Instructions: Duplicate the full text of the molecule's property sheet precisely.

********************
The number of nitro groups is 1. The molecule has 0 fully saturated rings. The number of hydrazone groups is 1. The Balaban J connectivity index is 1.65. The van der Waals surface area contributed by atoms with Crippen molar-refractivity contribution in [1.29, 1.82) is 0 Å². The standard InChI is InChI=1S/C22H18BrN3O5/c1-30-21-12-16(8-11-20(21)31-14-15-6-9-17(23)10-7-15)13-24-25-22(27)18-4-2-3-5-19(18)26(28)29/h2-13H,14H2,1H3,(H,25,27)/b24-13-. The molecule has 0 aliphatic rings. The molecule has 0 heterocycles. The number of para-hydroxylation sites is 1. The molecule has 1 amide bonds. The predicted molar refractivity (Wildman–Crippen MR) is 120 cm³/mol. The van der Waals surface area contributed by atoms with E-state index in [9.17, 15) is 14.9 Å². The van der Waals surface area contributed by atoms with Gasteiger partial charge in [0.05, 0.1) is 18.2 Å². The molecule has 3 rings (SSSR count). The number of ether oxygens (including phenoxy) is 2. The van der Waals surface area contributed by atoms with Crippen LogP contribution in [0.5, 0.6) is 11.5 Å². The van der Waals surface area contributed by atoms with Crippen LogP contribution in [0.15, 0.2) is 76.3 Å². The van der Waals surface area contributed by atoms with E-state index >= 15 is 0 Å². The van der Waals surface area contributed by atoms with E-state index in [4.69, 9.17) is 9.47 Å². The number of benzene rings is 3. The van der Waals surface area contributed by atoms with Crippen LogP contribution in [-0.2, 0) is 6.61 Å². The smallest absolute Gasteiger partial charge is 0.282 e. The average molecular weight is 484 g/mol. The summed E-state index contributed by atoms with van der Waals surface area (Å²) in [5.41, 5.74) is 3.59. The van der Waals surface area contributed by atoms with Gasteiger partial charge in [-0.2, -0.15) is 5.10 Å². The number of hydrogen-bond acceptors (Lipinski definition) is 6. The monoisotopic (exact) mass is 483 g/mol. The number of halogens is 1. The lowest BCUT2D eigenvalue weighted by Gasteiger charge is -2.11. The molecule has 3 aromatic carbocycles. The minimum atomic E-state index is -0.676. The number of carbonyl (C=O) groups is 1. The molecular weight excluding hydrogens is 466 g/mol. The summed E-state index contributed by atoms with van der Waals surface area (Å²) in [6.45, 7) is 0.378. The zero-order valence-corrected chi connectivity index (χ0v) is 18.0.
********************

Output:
The number of nitro groups is 1. The molecule has 0 fully saturated rings. The number of hydrazone groups is 1. The Balaban J connectivity index is 1.65. The van der Waals surface area contributed by atoms with Crippen molar-refractivity contribution in [1.29, 1.82) is 0 Å². The standard InChI is InChI=1S/C22H18BrN3O5/c1-30-21-12-16(8-11-20(21)31-14-15-6-9-17(23)10-7-15)13-24-25-22(27)18-4-2-3-5-19(18)26(28)29/h2-13H,14H2,1H3,(H,25,27)/b24-13-. The molecule has 0 aliphatic rings. The molecule has 0 heterocycles. The number of para-hydroxylation sites is 1. The molecule has 1 amide bonds. The predicted molar refractivity (Wildman–Crippen MR) is 120 cm³/mol. The van der Waals surface area contributed by atoms with E-state index in [9.17, 15) is 14.9 Å². The van der Waals surface area contributed by atoms with Gasteiger partial charge in [0.05, 0.1) is 18.2 Å². The molecule has 3 rings (SSSR count). The number of ether oxygens (including phenoxy) is 2. The van der Waals surface area contributed by atoms with Crippen LogP contribution in [0.5, 0.6) is 11.5 Å². The van der Waals surface area contributed by atoms with Crippen LogP contribution in [0.15, 0.2) is 76.3 Å². The van der Waals surface area contributed by atoms with E-state index >= 15 is 0 Å². The van der Waals surface area contributed by atoms with E-state index in [4.69, 9.17) is 9.47 Å². The number of benzene rings is 3. The van der Waals surface area contributed by atoms with Crippen LogP contribution in [-0.2, 0) is 6.61 Å². The smallest absolute Gasteiger partial charge is 0.282 e. The average molecular weight is 484 g/mol. The summed E-state index contributed by atoms with van der Waals surface area (Å²) in [5.41, 5.74) is 3.59. The van der Waals surface area contributed by atoms with Gasteiger partial charge in [-0.2, -0.15) is 5.10 Å². The number of hydrogen-bond acceptors (Lipinski definition) is 6. The monoisotopic (exact) mass is 483 g/mol. The number of halogens is 1. The lowest BCUT2D eigenvalue weighted by Gasteiger charge is -2.11. The molecule has 3 aromatic carbocycles. The minimum atomic E-state index is -0.676. The number of carbonyl (C=O) groups is 1. The molecular weight excluding hydrogens is 466 g/mol. The summed E-state index contributed by atoms with van der Waals surface area (Å²) in [6.45, 7) is 0.378. The zero-order valence-corrected chi connectivity index (χ0v) is 18.0.